Combat Fatigue Irritability (1945; b&w; 35:07)
United States Navy, Bureau of Aeronautics
Directed by and Starring Gene Kelly
Combat Fatigue Irritability will be screened at the New York Academy of Medicine (1216 Fifth Avenue at 103rd St., New York, NY) on Saturday October 5, 2013, at 1:00 P.M. The screening is part of an all-day Festival of Medical History and the Arts and is free and open to the public. A second screening, also free and open to the public, will take place as part of the History of Medicine Lecture Series at the National Library of Medicine (Lister Hill Auditorium, Bldg. 38A, 8600 Rockville Pike, Bethesda, MD), on November 19, 2013, beginning at 2:00 P.M.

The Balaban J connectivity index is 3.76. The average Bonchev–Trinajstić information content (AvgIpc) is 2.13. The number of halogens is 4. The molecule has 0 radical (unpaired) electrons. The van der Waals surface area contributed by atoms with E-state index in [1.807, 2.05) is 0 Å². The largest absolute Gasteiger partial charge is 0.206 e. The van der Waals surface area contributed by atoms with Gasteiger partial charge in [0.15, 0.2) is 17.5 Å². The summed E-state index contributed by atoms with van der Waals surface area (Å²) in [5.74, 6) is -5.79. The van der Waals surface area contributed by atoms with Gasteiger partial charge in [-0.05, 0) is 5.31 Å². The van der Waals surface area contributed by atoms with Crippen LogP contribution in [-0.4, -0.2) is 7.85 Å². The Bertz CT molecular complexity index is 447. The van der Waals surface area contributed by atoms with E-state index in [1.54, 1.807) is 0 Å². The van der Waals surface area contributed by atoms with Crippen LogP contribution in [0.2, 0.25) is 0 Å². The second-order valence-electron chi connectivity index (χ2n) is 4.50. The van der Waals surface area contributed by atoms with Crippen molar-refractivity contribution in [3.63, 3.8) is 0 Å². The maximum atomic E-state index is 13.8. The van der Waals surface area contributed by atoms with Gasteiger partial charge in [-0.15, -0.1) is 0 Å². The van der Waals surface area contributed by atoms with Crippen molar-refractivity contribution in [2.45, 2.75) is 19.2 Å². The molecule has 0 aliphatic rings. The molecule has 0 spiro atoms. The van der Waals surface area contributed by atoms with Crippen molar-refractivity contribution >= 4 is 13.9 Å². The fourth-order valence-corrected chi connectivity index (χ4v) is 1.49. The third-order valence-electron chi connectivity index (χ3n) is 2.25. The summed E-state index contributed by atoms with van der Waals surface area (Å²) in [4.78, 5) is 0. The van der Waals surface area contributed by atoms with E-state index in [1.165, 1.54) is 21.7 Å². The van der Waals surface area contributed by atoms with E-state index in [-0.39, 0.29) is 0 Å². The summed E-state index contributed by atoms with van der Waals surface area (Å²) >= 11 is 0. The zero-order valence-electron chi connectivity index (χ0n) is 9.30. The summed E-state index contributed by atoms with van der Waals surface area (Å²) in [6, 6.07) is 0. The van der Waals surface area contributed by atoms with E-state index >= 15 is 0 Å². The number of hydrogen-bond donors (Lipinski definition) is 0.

Read an interview with Kerry Kelly Novick, a practicing psychoanalyst and the daughter of Gene Kelly and actress Betsy Blair, in which she discusses Combat Fatigue Irritability, Gene Kelly, and her own life and career as a psychoanalyst specializing in the treatment of children. Watch her talk Unique Perspectives on Gene Kelly’s 1945 Film Combat Fatigue Irritability on Medicine on Screen.
Medicine on Screen highlights selected films in the National Library of Medicine’s digital collections along with expert commentary and supplementary material that sets the films in historical context.